Heart failure (HF), also referred to as congestive heart failure, occurs when heart loses the ability to provide sufficient pump action to maintain blood flow. Most of the signs of a heart failure occur as a result of the congestion that develops as fluid, backing up into the lungs and leaking into the tissues. Other symptoms are a result of inadequate oxygen supply to the body's tissues.
Those who have severe heart failure risk may feel out of breath after exertion as a sign. Breathing difficulty can be triggered when climbing stairs or even walking around. They may feel severe pain in the chest or feel like a heavy weight on the chest.
Patients may experience shortness of breath when they lie flat at night, referred to as orthopnea. They may feel the need to use more than one pillow underneath their head and shoulders to sleep.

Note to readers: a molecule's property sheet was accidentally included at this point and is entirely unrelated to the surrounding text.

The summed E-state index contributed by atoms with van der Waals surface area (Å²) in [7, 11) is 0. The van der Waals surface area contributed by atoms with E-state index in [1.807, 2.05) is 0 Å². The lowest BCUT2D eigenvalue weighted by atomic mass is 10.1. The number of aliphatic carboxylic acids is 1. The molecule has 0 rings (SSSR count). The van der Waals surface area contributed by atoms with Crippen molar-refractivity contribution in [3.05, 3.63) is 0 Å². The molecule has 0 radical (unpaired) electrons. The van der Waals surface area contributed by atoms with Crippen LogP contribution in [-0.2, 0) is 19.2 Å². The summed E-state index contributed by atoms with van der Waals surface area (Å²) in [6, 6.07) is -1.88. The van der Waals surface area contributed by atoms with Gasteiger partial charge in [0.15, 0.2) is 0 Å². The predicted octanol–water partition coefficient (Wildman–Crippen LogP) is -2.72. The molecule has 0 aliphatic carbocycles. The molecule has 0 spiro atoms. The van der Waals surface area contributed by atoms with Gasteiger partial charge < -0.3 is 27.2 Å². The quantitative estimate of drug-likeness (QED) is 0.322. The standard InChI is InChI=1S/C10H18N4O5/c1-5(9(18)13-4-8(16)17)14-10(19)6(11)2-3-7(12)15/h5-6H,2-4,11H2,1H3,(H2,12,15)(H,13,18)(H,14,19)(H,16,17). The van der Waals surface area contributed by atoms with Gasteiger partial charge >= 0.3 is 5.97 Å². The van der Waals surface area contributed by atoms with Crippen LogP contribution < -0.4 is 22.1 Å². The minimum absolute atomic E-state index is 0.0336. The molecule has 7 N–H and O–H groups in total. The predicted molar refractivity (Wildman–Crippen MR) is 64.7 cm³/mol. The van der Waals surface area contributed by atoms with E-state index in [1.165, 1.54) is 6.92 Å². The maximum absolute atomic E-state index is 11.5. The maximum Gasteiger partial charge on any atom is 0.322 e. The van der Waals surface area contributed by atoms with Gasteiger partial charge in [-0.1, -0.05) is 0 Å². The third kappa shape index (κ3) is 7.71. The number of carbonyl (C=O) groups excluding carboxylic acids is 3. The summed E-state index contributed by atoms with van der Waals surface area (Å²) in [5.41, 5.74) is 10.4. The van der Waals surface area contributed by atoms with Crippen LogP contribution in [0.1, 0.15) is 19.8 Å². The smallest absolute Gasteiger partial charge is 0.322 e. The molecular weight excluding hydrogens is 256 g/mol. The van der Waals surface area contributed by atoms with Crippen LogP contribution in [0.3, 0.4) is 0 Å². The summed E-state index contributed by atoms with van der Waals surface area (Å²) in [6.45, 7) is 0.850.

Severe Paroxysmal nocturnal dyspnea (PND) is another common symptom of severe heart failure. It is characterised by a sudden episode that awakens one at night. The symptoms include severe shortness of breath, coughing or wheezing, which occurs 1-3 hours after going to sleep.
Patients may report foot, ankle, leg or abdominal swelling. Fluid retention that leads to sudden weight gain and increased urination are among common signs. There could be swelling in the veins of the neck in a few cases.
Patients may have dry cough and persistent wheezing a few hours after lying. The symptoms can be alleviated by sitting upright.
Owing to low cardiac output and significant reduction in physical activity, patients at risk of severe heart attack have tendency to lose muscle weight over time.
Patients lose appetite and feel full even after eating small amounts. They may also have abdominal pain.
Pulmonary edema, a condition characterised by fluid build up in the lungs. All of the symptoms may become severe owing to this. The following may happen because of pulmonary edema:
There could be many episodes of abnormally fast or slow heart rate.
The brain of a patient may fail to signal the muscles to breathe during sleep. If heart failure advances, the apnoea may be so acute that one is unable to breathe and awaken from sleep in panic.
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